How will you use your voice? (and you don’t have to have cancer or blog to respond!)

Weekly Round-Up « Journeying Beyond Breast Cancer

Friday 28th of January 2011

[...] Living with Cancer blog, her passing has been a shock and a sadness in our lives.  In “Not Again” Nancy sums up our feelings in her latest blog post about Daria’s [...]

Debbie Nelson

Friday 28th of January 2011

Nancy, I am so glad that I found your blog through the comment you left on mine. I am so sad about the news of Daria...a cure for this awful disease must be found....in the meantime we will "Keep Fighting Like a Girl" and supporting each other. Almost every woman on my Mom's side of the family has had breast cancer, even two cousins who were diagnosed in their 20's....

Nancy

Friday 28th of January 2011

Debbie, Thank you for taking time to find my blog and comment. Yes, Daria's death was another sad reminder... But, yes, we will "Keep Fighting Like a Girl!" The genetic link is pretty frightening isn't it? I'm looking forward to learning more about you. Hope to see you back!

Cyn

Friday 28th of January 2011

Cancer has given me a wound with a very thin little scab on it; it doesn't take much to rub it off and bring all the pain back. That's how I felt when I learned of Daria's passing. And, there's a whole bunch of fear mixed in their with the pain. I think that will just be our reality.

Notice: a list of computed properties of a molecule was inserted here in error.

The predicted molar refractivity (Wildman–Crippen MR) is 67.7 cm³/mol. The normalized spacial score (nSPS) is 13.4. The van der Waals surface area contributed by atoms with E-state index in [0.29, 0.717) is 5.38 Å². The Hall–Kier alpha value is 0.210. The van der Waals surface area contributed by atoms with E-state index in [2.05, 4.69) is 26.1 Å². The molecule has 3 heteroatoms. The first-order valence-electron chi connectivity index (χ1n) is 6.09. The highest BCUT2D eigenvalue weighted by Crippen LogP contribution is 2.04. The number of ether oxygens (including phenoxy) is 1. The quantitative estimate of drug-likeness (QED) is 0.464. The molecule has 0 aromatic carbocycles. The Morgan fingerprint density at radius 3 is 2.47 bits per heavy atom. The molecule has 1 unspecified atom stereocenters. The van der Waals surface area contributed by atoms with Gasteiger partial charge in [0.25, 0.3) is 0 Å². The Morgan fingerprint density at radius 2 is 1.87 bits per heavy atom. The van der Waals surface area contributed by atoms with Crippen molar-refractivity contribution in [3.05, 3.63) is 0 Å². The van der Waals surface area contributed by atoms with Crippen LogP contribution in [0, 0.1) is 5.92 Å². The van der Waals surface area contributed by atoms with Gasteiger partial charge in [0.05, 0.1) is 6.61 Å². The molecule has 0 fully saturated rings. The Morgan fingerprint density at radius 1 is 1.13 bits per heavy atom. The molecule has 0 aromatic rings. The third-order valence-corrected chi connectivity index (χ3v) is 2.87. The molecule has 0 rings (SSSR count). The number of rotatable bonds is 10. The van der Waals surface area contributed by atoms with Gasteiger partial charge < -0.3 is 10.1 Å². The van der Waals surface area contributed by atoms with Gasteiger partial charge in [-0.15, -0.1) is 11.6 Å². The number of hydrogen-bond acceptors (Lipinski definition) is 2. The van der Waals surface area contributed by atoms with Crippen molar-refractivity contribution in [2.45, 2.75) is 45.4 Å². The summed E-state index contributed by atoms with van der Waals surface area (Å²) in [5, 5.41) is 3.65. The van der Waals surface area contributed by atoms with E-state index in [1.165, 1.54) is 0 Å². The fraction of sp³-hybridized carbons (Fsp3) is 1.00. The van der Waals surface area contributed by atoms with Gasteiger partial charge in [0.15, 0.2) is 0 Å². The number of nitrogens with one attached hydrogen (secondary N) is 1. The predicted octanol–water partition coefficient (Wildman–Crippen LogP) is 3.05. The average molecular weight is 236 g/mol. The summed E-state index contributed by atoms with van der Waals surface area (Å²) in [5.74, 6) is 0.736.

Know that you are not alone on this journey! We've got a bunch of sisters and brothers - we just need to look around and reach out to each other.

Thanks for your insightful words, as always.

Nancy

Friday 28th of January 2011

Cyn, The wound/scab analogy is perfect! I could not agree more with your words.

Jan Hasak

Thursday 27th of January 2011

Dear Nancy, Thank you so much for sharing about Daria. What a dear! I wish I could have known her.

I joined a lymphedema online support group when I couldn't find an in-person one. We got very close, sharing how we coped with the very isolating emotions swirling around this condition. Over the course of our three years together, two of our beloved members died. I remember how upset I felt, just as devastated as when two people in my in-person breast cancer support group died. We all knew each other's hearts so well, even though we had never met in person.

Just know that you are not alone in your grieving for Daria and so many others out there who are not so expressive.

Prayerfully, Jan

Nancy

Friday 28th of January 2011

Jan, I'm sorry for your losses. We just need to remember the joy these relationships bring, despite the "risks." Thanks for your understanding comments.

Laurie

Wednesday 26th of January 2011

Thanks for sharing this, Nancy. I was moved by your mother's story and nodded at your words about Daria. Like you, I am thankful for my blogging voice.

Nancy

Thursday 27th of January 2011

Laurie, Thanks so much for your comments, especially the one about my mother. Keep using that blogging voice of yours, plus you have your book!